Sunday, February 10, 2013
Storm Update and Double Bag Prototype
The Blizzard of 2013 was a whopper of a storm, dropping 27 inches of snow on our town in central Massachusetts. The wind created some strangely beautiful sculptures on our cars. My sedan is parked ahead of the Volvo, close to the garage, and that's a 3 foot drift on top of its roof. Quite a powerful wind!
We're all dug out now and the landscape is dominated by huge piles of snow everywhere. We are grateful to have kept electricity throughout the storm, unlike hundreds of thousands of people in the southeastern part of the state. I can handle shoveling snow and braving the cold, but I really dislike having no power. So, we were fortunate.
One drawback to renting a studio outside the home is not being able to go there in the midst of a storm. I filled Friday evening and all day yesterday with knitting, which helped pass the time but didn't truly satisfy. I longed to sew, and was happy to spend 7 hours in the studio today, working on another linen jacket. More about that in a future post.
There are still some items I made in November and December I haven't blogged about, so I thought I'd show you some bags I made back then.
You may recall the double bags I made last September using Marcy Tilton's Vogue 8590. I had good feedback from others concerning the concept of two bags that hook together for pairing up. But I had an idea to change the shape into a clutch, making them a perfect size for tucking into a large tote.
This also grew out of some really great wristlets I've carried for several years, made by Hobo International. The bags have wallet-like interiors - zippered and open pockets, and slots for credit cards. They're also large enough for a tissue, lipstick, and phone. There's a wrist strap for carrying, but I usually stash mine under my arm. These bags are the perfect solution for running errands, when I don't need to take my entire tote into a store. I just grab the wristlet and go.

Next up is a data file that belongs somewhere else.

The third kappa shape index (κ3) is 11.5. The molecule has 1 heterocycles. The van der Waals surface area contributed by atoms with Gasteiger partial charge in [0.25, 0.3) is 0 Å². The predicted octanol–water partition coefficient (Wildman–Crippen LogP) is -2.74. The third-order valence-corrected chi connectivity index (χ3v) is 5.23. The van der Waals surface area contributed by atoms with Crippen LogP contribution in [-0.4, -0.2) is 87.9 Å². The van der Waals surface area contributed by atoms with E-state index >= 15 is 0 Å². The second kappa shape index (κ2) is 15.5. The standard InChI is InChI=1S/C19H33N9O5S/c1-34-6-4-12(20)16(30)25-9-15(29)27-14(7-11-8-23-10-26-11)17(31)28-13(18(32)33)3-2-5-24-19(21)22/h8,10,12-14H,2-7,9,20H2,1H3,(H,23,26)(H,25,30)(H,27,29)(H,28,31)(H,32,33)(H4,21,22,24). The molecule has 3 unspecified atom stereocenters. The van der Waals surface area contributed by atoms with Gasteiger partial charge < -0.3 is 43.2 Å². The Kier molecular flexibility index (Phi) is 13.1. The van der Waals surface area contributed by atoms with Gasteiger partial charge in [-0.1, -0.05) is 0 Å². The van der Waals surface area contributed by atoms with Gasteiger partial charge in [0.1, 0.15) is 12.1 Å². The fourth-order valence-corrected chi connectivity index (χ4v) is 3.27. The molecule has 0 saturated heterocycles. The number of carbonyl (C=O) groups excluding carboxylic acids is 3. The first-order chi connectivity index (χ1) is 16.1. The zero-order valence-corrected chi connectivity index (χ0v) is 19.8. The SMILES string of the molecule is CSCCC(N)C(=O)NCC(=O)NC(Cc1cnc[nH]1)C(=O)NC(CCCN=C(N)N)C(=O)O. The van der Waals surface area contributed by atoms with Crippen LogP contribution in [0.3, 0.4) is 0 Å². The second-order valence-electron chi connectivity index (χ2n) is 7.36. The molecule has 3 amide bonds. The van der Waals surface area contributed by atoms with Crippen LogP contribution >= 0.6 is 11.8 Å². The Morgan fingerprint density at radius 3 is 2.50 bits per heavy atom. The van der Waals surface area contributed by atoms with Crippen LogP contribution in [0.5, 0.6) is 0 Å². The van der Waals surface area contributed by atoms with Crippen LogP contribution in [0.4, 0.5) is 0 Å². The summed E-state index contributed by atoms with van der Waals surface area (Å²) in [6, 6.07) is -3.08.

Using Marcy's pattern as a starting point, I melded both ideas into one. I maintained the shape of Marcy's bag, but drafted it shorter in height and longer in length. I added a shoulder strap, but have to admit I don't usually keep it on as I prefer a clutch. I kept the exterior pockets, but added a wallet-like interior.
My basic everyday clutch is the gray and black one shown below. The lining is the same green silk faille used in my charcoal felted tote. The black spherical motifs are painted using Marcy Tilton's "African Suns" silk screen.
The second bag is in shades of blue, gray and black. It looks great paired with the everyday bag. I often carry them together when going out for dinner.
I love the cotton jacquard used on the face of this bag. The back and side tabs are a gorgeous deep blue crushed taffeta that carries the blue color further.
Pleased as I was with this duo, I decided to make a third bag that would coordinate with the basic bag. This time I went with shades of wine and gray.
This side is made with a chenille and metallic brocade. The reverse is silk dupioni painted with another Marcy Tilton silk screen.
All of the fabrics I used are from Sawyer Brook. Several of them are remnants that I truly wish I had more of, as they work so well together.
These bags are really fun to carry. The interiors are all the same, so I can use any of them as a wallet/clutch. When paired together, I can switch which sides are on the outside, so there's a variety of looks that can be achieved.
I'm planning to make several sets of these to sell. I've got a couple of kinks to work out first, though. I'm having trouble finding the metal slide that's used to adjust the strap length, in the black nickel color. I can find gold and silver, but I really like the darker color with certain fabrics. I'm also toying with changing the location of the rings the strap clips on to, from the sides of the bag to the top. I'd really like them to tuck into the top of the bag and slip out when needed. Perhaps most wearers would use the strap all of the time, so maybe that's not so much of an issue. I just think it looks a little strange to have loops and rings on the sides of a clutch. Any ideas?